Our friends Larry and Laura Martin of Food and Wine Trails are a creative and energetic entrepreneurial couple who have inspired us for years. When the airlines decided to sell seats direct on the internet, they were faced with reinventing their travel agency business. Reliance on the old model of brokering tickets was no longer sustainable.
So they looked at the travel industry from a different angle. What they discovered was the increasing popularity of food and wine especially with the cruising boomers. They really identified and pioneered this market with their unique, high quality European wine and food “Epicurean Tours,” resulting in Larry being chosen by Conde Nast as World’s Top Wine Travel Specialist for three years in a row.
During our Halloween dinner with this well-traveled and cultured entrepreneurial couple, the conversation got around to our favorite subject – entrepreneurship, its challenges and its principles. They often give us great sound bites that sum up complex business relationships in just a few well-chosen words. This evening Larry said, “It’s volume or it’s margin.” Then he added,” Distribution makes the difference.”
It sounds so simple; decide if your product or service is going to be at a velocity price point (volume sales) or if you are willing to forego distribution for margin (higher profit on fewer sales). But it gets complicated. Most small businesses are looking for higher margin because they know they can’t afford the investment in time, energy and capital to achieve a positive cash flow at lower price points.
Other businesses have a model that doesn’t require distribution, then charge enough to see a profit at a low volume of sales. Still others evolve at medium prices but soon reach their capacity and are unable to expand.
The only way to enter the market when we started our business was at the velocity price point. That is the price at which the greatest volume is sold. Little did we know that we would have to sell over 200,000 cases per year just to break even! Back then folks would say, “Why doesn’t America have a good $5 bottle of wine?” The answer was that it simply didn’t pencil out, especially for an undercapitalized startup.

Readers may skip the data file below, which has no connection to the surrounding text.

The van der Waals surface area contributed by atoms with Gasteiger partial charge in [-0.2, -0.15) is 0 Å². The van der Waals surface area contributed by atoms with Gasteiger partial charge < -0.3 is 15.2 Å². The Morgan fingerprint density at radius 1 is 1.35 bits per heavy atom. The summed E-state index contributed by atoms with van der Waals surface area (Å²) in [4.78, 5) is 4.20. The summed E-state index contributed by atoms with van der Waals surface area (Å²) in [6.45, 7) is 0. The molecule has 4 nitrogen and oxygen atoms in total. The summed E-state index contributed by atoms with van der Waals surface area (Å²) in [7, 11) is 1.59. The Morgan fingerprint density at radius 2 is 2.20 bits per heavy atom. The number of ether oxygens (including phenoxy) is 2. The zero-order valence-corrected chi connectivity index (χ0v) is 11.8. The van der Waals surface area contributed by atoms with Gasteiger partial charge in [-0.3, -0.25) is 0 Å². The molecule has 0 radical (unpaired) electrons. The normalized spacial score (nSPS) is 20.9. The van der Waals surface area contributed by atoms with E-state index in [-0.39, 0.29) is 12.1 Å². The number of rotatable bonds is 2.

Now that we have had that painful experience, we counsel our clients, “Make up your mind; is it going to be high margins or large distribution?” Most want to produce and sell a competitively priced product, but they generally underestimate the cost of sales, including the costs of distribution. Unless they are starting with a big investment, or unless they are willing to spend years cash flowing the cost of expansion like we did, they are naturally limited to a smaller market at a higher price.
The obvious problem with the higher margin model is that unless you sell it to a bigger player who wants a high margin business and has the capacity to expand it, you run the risk of being underpriced by a bigger player.
The problem with the higher volume distribution model is the years you have to work at it before you see any real margin. The good news here is that by establishing a market for your product you may be able to attract an acquirer who can scale your business up quickly because they have a distribution infrastructure already in place that can “bolt on” your low margin, velocity price point business.
This is the beauty of the “road side fruit stand” approach. Folks drive up, buy your products and drive home with them. And that’s the end of the distribution program. But it may be hard to sell the fruit stand! So what’s it going to be? Are ya goin’ for margin, or are ya goin’ for volume?
Who We Are
Michael Houlihan and Bonnie Harvey co-authored the New York Times bestselling business book, The Barefoot Spirit: How Hardship, Hustle, and Heart Built America’s #1 Wine Brand. The book has been selected as recommended reading in the CEO Library for CEO Forum, the C-Suite Book Club, and numerous university classes on business and entrepreneurship. It chronicles their humble beginnings from the laundry room of a rented Sonoma County farmhouse to the board room of E&J Gallo, who ultimately acquired their brand and engaged them as brand consultants. Barefoot is now the world’s largest wine brand.
Beginning with virtually no money and no wine industry experience, they employed innovative ideas to overcome obstacles, create new markets and forge strategic alliances. They pioneered Worthy Cause Marketing and performance-based compensation. They built an internationally bestselling brand and received their industry’s “Hot Brand” award for several consecutive years.
They offer their Guiding Principles for Success (GPS) to help entrepreneurs become successful. Their book, The Entrepreneurial Culture: 23 Ways To Engage and Empower Your People, helps corporations maximize the value of their human resources.
Currently they travel the world leading workshops, trainings, & keynoting at business schools, corporations, conferences. They are regular media guests and contributors to international publications and professional journals. They are C-Suite Network Advisors & Contributing Editors. Visit their popular brand building site at www.consumerbrandbuilders.com.
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